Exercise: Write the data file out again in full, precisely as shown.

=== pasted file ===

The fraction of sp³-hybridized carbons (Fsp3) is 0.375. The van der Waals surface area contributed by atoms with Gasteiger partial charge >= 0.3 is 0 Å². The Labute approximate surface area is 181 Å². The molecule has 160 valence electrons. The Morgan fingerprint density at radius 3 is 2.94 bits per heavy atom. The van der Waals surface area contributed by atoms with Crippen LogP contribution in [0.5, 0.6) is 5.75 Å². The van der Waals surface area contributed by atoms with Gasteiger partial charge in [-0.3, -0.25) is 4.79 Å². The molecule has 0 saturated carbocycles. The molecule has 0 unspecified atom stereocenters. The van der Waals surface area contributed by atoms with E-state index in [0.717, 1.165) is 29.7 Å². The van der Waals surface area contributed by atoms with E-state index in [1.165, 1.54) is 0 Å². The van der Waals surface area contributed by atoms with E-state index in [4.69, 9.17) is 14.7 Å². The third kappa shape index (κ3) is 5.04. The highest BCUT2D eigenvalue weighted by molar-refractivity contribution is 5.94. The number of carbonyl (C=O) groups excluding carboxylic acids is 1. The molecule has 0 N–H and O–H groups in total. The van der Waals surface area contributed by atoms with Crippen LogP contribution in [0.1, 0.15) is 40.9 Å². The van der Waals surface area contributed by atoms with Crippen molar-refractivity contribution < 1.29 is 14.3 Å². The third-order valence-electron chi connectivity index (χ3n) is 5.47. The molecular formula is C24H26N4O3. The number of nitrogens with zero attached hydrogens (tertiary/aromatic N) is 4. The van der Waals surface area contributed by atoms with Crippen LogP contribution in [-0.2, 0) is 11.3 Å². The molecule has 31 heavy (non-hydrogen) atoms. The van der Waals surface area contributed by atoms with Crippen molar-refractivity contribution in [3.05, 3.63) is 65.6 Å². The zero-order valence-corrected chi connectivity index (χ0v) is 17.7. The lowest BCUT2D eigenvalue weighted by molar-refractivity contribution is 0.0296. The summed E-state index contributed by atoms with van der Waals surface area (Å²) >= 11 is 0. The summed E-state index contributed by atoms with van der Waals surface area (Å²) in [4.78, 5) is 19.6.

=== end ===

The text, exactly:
The fraction of sp³-hybridized carbons (Fsp3) is 0.375. The van der Waals surface area contributed by atoms with Gasteiger partial charge >= 0.3 is 0 Å². The Labute approximate surface area is 181 Å². The molecule has 160 valence electrons. The Morgan fingerprint density at radius 3 is 2.94 bits per heavy atom. The van der Waals surface area contributed by atoms with Crippen LogP contribution in [0.5, 0.6) is 5.75 Å². The van der Waals surface area contributed by atoms with Gasteiger partial charge in [-0.3, -0.25) is 4.79 Å². The molecule has 0 saturated carbocycles. The molecule has 0 unspecified atom stereocenters. The van der Waals surface area contributed by atoms with E-state index in [0.717, 1.165) is 29.7 Å². The van der Waals surface area contributed by atoms with E-state index in [1.165, 1.54) is 0 Å². The van der Waals surface area contributed by atoms with E-state index in [4.69, 9.17) is 14.7 Å². The third kappa shape index (κ3) is 5.04. The highest BCUT2D eigenvalue weighted by molar-refractivity contribution is 5.94. The number of carbonyl (C=O) groups excluding carboxylic acids is 1. The molecule has 0 N–H and O–H groups in total. The van der Waals surface area contributed by atoms with Crippen LogP contribution in [0.1, 0.15) is 40.9 Å². The van der Waals surface area contributed by atoms with Crippen molar-refractivity contribution < 1.29 is 14.3 Å². The third-order valence-electron chi connectivity index (χ3n) is 5.47. The molecular formula is C24H26N4O3. The number of nitrogens with zero attached hydrogens (tertiary/aromatic N) is 4. The van der Waals surface area contributed by atoms with Crippen LogP contribution in [-0.2, 0) is 11.3 Å². The molecule has 31 heavy (non-hydrogen) atoms. The van der Waals surface area contributed by atoms with Crippen molar-refractivity contribution in [3.05, 3.63) is 65.6 Å². The zero-order valence-corrected chi connectivity index (χ0v) is 17.7. The lowest BCUT2D eigenvalue weighted by molar-refractivity contribution is 0.0296. The summed E-state index contributed by atoms with van der Waals surface area (Å²) >= 11 is 0. The summed E-state index contributed by atoms with van der Waals surface area (Å²) in [4.78, 5) is 19.6.